A group of 13 baritone-saxophone players. You read that right, this band is all sax and they sound fantastic!

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  • Mariachi Flor de Toloache

One of the few all-female mariachi bands! A few months ago I stumbled upon a video of the performance they gave at NPR’s Tiny Desk and was left speechless. I ended up playing the video on repeat all summer and when I saw that they were playing at the Jazz fest, I knew I had to go. As expected, they gave a lovely concert. Their crisp voices and infectious personalities shone through, even though the audience remained a bit shy throughout the first half of the show.

  • John Nemeth

After Mariachi Flor de Toloache, my friends wanted to hear some blues so we headed to see John Nemeth who was playing on the other site of the festival grounds. His music isn’t exactly innovative but it really delivers in its promise of playing some good riffs and getting the audience to sing along with great enthusiasm.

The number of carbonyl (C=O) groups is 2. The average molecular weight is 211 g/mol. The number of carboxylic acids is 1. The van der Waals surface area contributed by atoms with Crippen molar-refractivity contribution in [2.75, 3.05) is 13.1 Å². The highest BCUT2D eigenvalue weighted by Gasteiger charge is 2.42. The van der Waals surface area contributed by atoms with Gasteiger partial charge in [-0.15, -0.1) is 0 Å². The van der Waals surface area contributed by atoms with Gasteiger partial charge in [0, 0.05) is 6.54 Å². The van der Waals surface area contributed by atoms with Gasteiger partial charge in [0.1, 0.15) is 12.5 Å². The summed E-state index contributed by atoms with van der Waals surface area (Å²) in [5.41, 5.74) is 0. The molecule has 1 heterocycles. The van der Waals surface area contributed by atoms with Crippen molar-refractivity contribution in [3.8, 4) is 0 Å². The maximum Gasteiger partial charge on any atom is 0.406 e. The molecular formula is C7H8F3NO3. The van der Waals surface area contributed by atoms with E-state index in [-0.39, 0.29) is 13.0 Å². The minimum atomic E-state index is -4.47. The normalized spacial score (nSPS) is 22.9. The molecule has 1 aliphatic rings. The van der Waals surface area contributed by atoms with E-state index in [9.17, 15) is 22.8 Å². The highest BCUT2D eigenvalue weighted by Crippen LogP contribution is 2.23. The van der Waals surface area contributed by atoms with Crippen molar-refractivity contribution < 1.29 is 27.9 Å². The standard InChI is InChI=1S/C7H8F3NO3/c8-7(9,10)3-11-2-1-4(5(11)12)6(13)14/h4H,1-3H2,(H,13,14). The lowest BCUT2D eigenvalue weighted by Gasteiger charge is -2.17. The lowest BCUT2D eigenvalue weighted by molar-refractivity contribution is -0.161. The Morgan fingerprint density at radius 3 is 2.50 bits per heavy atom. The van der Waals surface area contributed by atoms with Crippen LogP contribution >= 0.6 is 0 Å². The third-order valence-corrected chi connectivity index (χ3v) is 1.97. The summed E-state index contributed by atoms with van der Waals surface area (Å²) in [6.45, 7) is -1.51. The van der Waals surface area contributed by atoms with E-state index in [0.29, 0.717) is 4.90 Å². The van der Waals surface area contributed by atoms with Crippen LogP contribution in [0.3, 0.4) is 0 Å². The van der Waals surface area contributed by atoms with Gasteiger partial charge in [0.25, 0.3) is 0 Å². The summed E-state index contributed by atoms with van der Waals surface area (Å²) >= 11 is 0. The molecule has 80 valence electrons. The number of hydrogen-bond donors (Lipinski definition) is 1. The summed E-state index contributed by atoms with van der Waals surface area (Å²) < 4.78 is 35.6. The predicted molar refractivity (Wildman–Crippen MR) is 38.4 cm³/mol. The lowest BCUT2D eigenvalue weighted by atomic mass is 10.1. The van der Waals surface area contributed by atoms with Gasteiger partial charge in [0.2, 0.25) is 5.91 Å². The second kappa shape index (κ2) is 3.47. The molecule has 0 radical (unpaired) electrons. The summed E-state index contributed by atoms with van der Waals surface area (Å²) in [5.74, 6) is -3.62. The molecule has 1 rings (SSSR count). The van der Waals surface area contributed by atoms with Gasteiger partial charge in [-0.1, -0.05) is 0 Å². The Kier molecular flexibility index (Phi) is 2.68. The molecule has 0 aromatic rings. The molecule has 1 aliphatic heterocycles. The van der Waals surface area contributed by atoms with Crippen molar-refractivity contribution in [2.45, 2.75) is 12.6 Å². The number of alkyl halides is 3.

• Jamie Cullum

The British superstar was here for one of the festival’s major free events. In the past, we’ve had Ben Harper, Stevie Wonder, Amadou & Mariam, Brian Setzer Orchestra, the B52s and Rufus Wainwright playing sets in front of huge crowds at the Place des Festivals. I knew Jamie Cullum by name and had a few of his songs on my Ipod, but I wasn’t what you’d call a fan.

However, when something is free and the artist is known for being an excellent showman, it’s hard to resist checking out what the buzz is all about! Turns out that a friend of mine is a huge admirer of his. Just seeing her enjoy the show so much made it a great experience. Plus. M. Cullum obviously had a blast playing with the excellent orchestra, which included the crème de la crème of our local Montreal jazz musicians.

  • Carlos Placeres

This Cuban troubadour moved to Montreal in the late 90s and quickly gained a following by playing his festive tunes. Placeres is all about spreading joy and buenas ondas, yet when you listen carefully, his lyrics are actually quite deep. He talks about his homeland and his experience as an immigrant. For this free concert at the Jazz fest, the singer won over the crowd almost immediately and the hour went by too quickly!